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3 Medical Netflix Docuseries To Watch

Netflix has shows on pretty much anything you could want to watch, and recently there have been some great medicine-related documentary series on the streaming service.

If you are intrigued by the wider field, the application of medicine or the latest at the forefront of the field, these docuseries will definitely not disappoint!

From the next virus X to the potential of gene editing, to some mysterious and uncommon medical conditions, these docuseries will be an interesting and worthwhile use of some downtime.

Pandemic: How to Prevent an Outbreak

This relatively new 6 episode docuseries was released on Netflix just as the Coronavirus outbreak was beginning.

Pandemic meets those on the frontline battling to prevent the next flu outbreak as well as those who are trying to prepare for the next pandemic of any kind. This show tells its story through many narratives; from India to the US to Guatemala to Vietnam, it examines the global impact and many different points of view.

The contrast is effective – being shown scientists working on a one-shot vaccine against all strains of flu before switching to clips of staunch anti-vaxxers.

It is a fascinating watch and certainly leaves you with food for thought. If you’ve been following the coronavirus story closely, you might be interested to learn more about the global context of novel strains arising and what is being done to try to prevent or mitigate the next one.

With the coronavirus epidemic happening right now, you are left wondering as to how prepared humanity really is for the next pandemic, however close or far away that may be. 

Diagnosis

There are fascinating instances where patients have incredibly rare conditions, of which a diagnosis can elude most doctors. This can be incredibly hard for patients and families who are desperate for some answers and some help with their unknown medical problems.

Diagnosis is a series comprised of 7 standalone episodes where Dr. Lisa Sanders, a long time columnist for the New York Times, crowdsources to get a diagnosis for patients with rare undiagnosed conditions.

The series explores the power of the crowd and how answers might come from the most unlikely of places. It is not uncommon for families across the world with similar conditions to come forward in an attempt to help.

Each episode has a different individual with a very different presentation at the heart and therefore each has quite a different ending. This series is definitely reflective of real-life and both the benefits and the challenges are shown in a balanced manner.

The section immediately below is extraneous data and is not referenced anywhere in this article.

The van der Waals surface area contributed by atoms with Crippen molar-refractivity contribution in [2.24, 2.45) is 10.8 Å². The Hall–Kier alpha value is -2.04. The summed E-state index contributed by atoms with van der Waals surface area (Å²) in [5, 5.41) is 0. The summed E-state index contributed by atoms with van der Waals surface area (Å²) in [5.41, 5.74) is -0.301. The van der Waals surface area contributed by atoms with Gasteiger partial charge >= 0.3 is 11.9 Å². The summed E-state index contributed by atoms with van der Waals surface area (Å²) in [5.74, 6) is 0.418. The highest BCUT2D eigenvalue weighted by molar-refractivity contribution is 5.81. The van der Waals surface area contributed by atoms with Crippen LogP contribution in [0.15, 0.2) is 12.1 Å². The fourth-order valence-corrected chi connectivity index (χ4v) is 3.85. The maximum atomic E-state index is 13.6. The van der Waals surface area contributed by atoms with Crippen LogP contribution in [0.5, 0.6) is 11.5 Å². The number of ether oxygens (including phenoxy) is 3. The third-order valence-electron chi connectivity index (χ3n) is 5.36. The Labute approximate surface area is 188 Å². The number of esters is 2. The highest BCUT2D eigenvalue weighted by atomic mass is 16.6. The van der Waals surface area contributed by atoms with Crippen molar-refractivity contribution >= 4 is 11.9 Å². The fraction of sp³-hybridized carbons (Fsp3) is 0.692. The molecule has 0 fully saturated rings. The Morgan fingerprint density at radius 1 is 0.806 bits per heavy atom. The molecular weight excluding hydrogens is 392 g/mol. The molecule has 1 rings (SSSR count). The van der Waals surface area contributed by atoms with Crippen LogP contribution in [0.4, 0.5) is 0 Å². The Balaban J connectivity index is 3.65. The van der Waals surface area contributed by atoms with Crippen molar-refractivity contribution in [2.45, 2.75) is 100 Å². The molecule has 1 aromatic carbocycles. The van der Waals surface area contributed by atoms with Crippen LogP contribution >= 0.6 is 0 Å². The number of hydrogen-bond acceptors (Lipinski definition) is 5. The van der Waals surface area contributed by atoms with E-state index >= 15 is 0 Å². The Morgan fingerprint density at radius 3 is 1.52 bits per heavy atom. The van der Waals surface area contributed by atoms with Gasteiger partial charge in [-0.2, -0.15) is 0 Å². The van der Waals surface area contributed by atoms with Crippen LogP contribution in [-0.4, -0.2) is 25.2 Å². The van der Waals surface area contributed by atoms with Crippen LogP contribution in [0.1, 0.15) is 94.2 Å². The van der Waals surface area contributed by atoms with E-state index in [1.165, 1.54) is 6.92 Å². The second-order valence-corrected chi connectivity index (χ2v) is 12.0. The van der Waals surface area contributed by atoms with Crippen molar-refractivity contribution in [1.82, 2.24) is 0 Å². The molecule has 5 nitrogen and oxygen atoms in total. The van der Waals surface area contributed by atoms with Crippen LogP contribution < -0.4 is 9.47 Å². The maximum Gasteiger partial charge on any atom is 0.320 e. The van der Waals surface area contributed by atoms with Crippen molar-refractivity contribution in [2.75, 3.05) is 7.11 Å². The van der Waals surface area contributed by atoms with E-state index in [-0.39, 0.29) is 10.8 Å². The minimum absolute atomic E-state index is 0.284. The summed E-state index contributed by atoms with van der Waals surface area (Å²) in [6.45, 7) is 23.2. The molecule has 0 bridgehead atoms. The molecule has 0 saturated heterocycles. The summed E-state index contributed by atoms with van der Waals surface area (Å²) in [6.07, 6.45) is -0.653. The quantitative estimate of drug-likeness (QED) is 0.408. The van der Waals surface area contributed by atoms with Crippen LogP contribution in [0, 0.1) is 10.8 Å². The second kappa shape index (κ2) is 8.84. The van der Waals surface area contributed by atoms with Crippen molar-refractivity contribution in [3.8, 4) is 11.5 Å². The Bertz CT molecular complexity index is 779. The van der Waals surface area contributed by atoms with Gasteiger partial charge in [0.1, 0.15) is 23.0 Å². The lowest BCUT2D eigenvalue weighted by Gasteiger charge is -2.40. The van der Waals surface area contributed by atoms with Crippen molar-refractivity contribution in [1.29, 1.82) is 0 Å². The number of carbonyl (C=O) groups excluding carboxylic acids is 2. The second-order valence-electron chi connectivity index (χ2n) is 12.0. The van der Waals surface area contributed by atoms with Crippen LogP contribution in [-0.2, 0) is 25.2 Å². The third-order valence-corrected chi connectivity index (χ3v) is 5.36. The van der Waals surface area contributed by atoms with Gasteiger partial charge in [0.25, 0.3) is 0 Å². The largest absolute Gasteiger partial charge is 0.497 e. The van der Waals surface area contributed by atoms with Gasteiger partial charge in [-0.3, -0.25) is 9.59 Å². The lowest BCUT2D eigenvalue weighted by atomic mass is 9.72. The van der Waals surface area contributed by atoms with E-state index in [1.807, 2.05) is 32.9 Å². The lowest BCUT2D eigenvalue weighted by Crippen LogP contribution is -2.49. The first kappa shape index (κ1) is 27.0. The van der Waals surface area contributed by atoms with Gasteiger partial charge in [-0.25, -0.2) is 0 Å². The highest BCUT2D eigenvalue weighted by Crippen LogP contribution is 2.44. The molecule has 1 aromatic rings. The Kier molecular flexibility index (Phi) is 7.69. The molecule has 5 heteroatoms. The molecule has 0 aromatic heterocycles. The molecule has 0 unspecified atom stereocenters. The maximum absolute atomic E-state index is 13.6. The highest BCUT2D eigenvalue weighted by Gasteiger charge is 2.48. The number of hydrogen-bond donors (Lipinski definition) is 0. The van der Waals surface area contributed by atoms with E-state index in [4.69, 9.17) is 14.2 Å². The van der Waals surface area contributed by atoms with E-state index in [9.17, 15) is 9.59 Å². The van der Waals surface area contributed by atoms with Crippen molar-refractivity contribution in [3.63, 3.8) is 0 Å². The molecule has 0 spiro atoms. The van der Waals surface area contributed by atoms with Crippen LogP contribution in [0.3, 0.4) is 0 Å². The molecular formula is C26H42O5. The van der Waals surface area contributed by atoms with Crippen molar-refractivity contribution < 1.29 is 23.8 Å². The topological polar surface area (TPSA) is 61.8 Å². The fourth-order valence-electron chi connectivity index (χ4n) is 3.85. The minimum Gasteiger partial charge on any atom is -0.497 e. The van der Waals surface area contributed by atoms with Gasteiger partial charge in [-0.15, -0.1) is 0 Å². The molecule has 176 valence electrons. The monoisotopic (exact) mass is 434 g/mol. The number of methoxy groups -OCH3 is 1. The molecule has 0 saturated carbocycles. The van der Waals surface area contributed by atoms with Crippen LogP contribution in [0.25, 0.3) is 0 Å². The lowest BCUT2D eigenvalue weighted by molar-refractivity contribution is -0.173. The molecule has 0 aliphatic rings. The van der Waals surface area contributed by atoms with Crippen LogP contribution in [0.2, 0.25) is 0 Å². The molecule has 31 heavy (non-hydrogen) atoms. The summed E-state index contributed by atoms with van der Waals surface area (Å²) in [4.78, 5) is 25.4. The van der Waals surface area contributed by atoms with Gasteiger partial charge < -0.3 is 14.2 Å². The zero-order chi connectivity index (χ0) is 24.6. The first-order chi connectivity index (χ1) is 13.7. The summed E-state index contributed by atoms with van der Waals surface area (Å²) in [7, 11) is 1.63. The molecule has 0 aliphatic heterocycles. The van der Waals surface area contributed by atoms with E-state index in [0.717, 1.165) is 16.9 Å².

It is truly incredible how people come together to help someone they don’t even know, and this is the biggest and most comforting take-home message from Diagnosis

Unnatural Selection

If gene-editing technology and its massive potential is something you are interested in, Unnatural Selection is a must-watch.

Like Pandemic, it follows many different stories that all link together to form a broader narrative, on gene-editing and its possibilities. It explores the many aspects of genetic engineering and the social and environmental impacts that this has and is yet to cause.

Unnatural Selection follows a variety of people, from environmental scientists to a boy waiting for a new gene-editing treatment for his rare condition causing him to go blind, to Jennifer Doudna; one of the co-creators of CRISPR.

This 4 part series explores the complexities of gene-editing technology, its potential uses, and the benefits and risks of it being so widely available – such that anybody could start doing genetic engineering in their home using kits that can be bought online. Unnatural Selection shows both the concerns about this new technology and some of the hope it brings for many.

Medical docuseries can be fascinating and informative on important and emerging topics in the wider medical and public health fields.

High-quality series such as these ones are a great way to expand your knowledge on topics related to the field you want to go into, and give many perspectives on complex and often controversial topics.

Words by: Safiya Zaloum

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